Pratt T

THOMAS PRATT (1893 – 1916)

26954 Corporal Thomas Pratt, 14th Battalion, Durham Light Infantry was killed in action 18 September 1916.  He was 23 years old and is commemorated on the Thiepval Memorial[1] and the St. Helen’s Colliery Memorial Cottages.

Family Details

Thomas was born c.1894 at Byers Green near Spennymoor to William and Hannah Pratt.[2]  There were at least 2 children to the marriage:

  • Thomas born c.1893
  • William born born c.1907 at Tindale Crescent

By 1911, the family lived at Boddy Street, Tindale Crescent.  His father, William was “a colliery hauling engine man” and Thomas worked as an apprentice engineman for Pease and Partners, [3] the owners of the colliery.

Service Record

Thomas attested 7 September 1914 aged 21 years and 2 months.  He lived at 6 Boddy Street, Tindale Crescent and worked as an “engineman fitter”.[4]  He was 5ft. 7” tall.  He was posted to the 14th Battalion, Durham Light Infantry from the depot 7 September 1914 and given the regimental number 26954.

The 14th (Service) Battalion, DLI was formed at Newcastle in September 1914 as part of Kitchener’s New Army K3 and came under orders of the 64th Brigade, 21st Division.[5]  Other battalions in the 64th Brigade were:

  • 9th Bn., the King’s Own Yorkshire Light Infantry
  • 10th Bn., the King’s Own Yorkshire Light Infantry
  • 15th Bn., Durham Light Infantry [6]

Training took place at Aylesbury, Halton Park, High Wycombe and Witley Camp.[7]  Thomas Pratt was promoted to Lance Corporal 26 June 1915 and to Corporal 24 July 1915.[8]  The battalion landed at Boulogne 11 September 1915 and the 64th Brigade was soon heavily involved in fighting at the Battle of Loos.

25 September – 8 October 1915: The Battle of Loos. [9]

26 September: 1.00am the 14/DLI and 15/DLI passed the old British front line and at 2.00am reached the old German front line north of the mining town of Loos.  14/DLI was selected to reinforce the 63rd Brigade which was facing a hostile German counter attack in Chalk Pit Wood.  By 10.30, the advance was under considerable shell and machine gun fire and a general advance was ordered at 11.00am.  The Durhams suffered from heavy enfilade machine gun fire from Chalk Pit Wood.  The position of the 64th Brigade was subject to intense shell fire and the bombardment continued until dusk.  They were relieved in the early morning, 27 September.  Losses in the ranks amounted to 277 and 450, 14/DLI and 15/DLI respectively. [10]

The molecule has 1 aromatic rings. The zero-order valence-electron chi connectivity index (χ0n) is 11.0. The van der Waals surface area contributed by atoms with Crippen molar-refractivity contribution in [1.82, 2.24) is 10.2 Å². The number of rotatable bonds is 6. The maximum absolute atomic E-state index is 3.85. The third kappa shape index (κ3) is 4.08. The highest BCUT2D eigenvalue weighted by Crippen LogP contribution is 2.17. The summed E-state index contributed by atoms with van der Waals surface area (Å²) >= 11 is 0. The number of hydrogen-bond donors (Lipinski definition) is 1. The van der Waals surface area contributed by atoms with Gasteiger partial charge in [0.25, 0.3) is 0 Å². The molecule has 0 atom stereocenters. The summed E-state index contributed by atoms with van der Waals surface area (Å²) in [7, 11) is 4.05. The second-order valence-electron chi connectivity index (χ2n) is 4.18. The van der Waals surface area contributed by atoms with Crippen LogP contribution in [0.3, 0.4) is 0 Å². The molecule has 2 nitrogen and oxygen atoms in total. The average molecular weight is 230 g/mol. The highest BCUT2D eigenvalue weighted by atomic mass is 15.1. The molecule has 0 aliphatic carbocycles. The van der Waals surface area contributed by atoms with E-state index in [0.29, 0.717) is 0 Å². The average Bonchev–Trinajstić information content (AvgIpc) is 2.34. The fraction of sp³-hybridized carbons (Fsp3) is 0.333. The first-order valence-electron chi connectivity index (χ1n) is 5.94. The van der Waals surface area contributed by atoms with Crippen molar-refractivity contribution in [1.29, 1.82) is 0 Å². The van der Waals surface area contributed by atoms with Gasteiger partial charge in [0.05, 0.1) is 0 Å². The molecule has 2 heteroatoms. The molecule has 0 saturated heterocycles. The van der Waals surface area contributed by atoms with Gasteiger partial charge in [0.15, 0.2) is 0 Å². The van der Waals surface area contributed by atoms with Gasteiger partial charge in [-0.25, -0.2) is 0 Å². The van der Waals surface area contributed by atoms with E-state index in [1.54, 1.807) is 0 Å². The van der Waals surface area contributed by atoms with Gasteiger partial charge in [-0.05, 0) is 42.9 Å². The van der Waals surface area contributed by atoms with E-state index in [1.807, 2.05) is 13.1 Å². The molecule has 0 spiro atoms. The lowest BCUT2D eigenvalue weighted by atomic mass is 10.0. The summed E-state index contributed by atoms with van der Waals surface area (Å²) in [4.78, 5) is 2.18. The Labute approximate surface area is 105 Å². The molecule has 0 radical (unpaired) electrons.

Later research records that 14/DLI lost 4 officers and 50 other ranks killed in action and/or died of wounds between 25 and 28 September 1915.  The 15/DLI lost 2 officers and 95 other ranks during the same period. [11] Corporal T. Pratt survived this engagement.

28 November:  14/DLI was transferred to the 18th Brigade, 6th Division.[12]  The other battalions in this brigade were:

  • 1st Bn., West Yorkshire Regiment
  • 2nd Bn., Durham Light Infantry
  • 1/16th Bn., London Regiment left January 1916
  • 11th Bn., Essex Regiment

The Division was to see action at the Battle of the Somme:

15 – 22 September 1916: the Battle of Flers-Courcelette. [13]

11 September: the 6th Division took over the front east of Guillemont

12 September: 14/DLI moved up from Sand Pit Valley to the Citadel, south of Fricourt.  They were in reserve with the 18th Brigade.

15 September: at night, sent forward to consolidate a position where the railway crossed the Ginchy-Leuze Wood road.

16 September: began work on an assembly trench in preparation of an attack upon a position known as “the Quadrilateral” in the early morning of the 18th.  Heavy barrage came down.

17 September: a day of waiting

18 September: the battalion had lost 3 officers and 21 other ranks wounded before the attack commenced.  Rain fell, 14/DLI advanced behind a creeping barrage and took a trench called “the Straight” and the Quadrilateral and dug in within sight of the ruins of Morval on the other side of the valley.  German gunners opened up on this new position.  The brigade was relieved.  4 officers and 31 men were reported to be killed, 4 officers and 161 other ranks wounded and 32 men missing.[14]  Corporal T. Pratt was recorded as “missing” 18 September 1916. [15]  Later research confirms that between 15 and 19 September 1916, 14/DLI lost 4 officers and 83 other ranks, killed in action and/or died of wounds.[16]

26954 Corporal T. Pratt served a total of 2 years 12 days, 1 year 4 days at home and 1 year 8 days in France.[17]  He was finally regarded as being “killed in action” 20 April 1917.[18]  He has no known grave.  Corporal Thomas Pratt was awarded the 1914-15 Star, the British War and Victory medals.[19]


The Thiepval Memorial, the Memorial to the Missing of the Somme: Corporal Thomas Pratt is commemorated on this memorial which bears the names of more than 72,000 officers and men of the United Kingdom and South African forces who died in the Somme sector before 20 March 1918 and have no known grave. Over 90% of those commemorated died between July and November 1916. [20]


[1] Commonwealth War Graves Commission

[2] 1901 census

[3] 1911 census

[4] Army Form B.2505




[8] Statement of Service

[9] & http://www.warpath.orbat.coom/battles_ff/1915.htm

[10] “The Durham Forces in the Field 1914-18” Captain W. Miles 1920 p.20-24

[11] Officers & Soldiers Died in the Great War


[13] &

[14] “The Durham Forces in the Field 1914-18” Captain W. Miles 1920 p74-76

[15] Army Form 2090A Field Service

[16] Officers & Soldiers Died in the Great War

[17] Military History Sheet

[18] See 15

[19] Medal Roll index card

[20] Commonwealth War Graves Commission




PRATT T. Inscription Thiepval Memorial

Thiepval Memorial

PRATT T. Medal Roll

Medal Roll

One thought on “Pratt T

  1. Pingback: ST.HELEN’S | The Fallen Servicemen of Southwest County Durham

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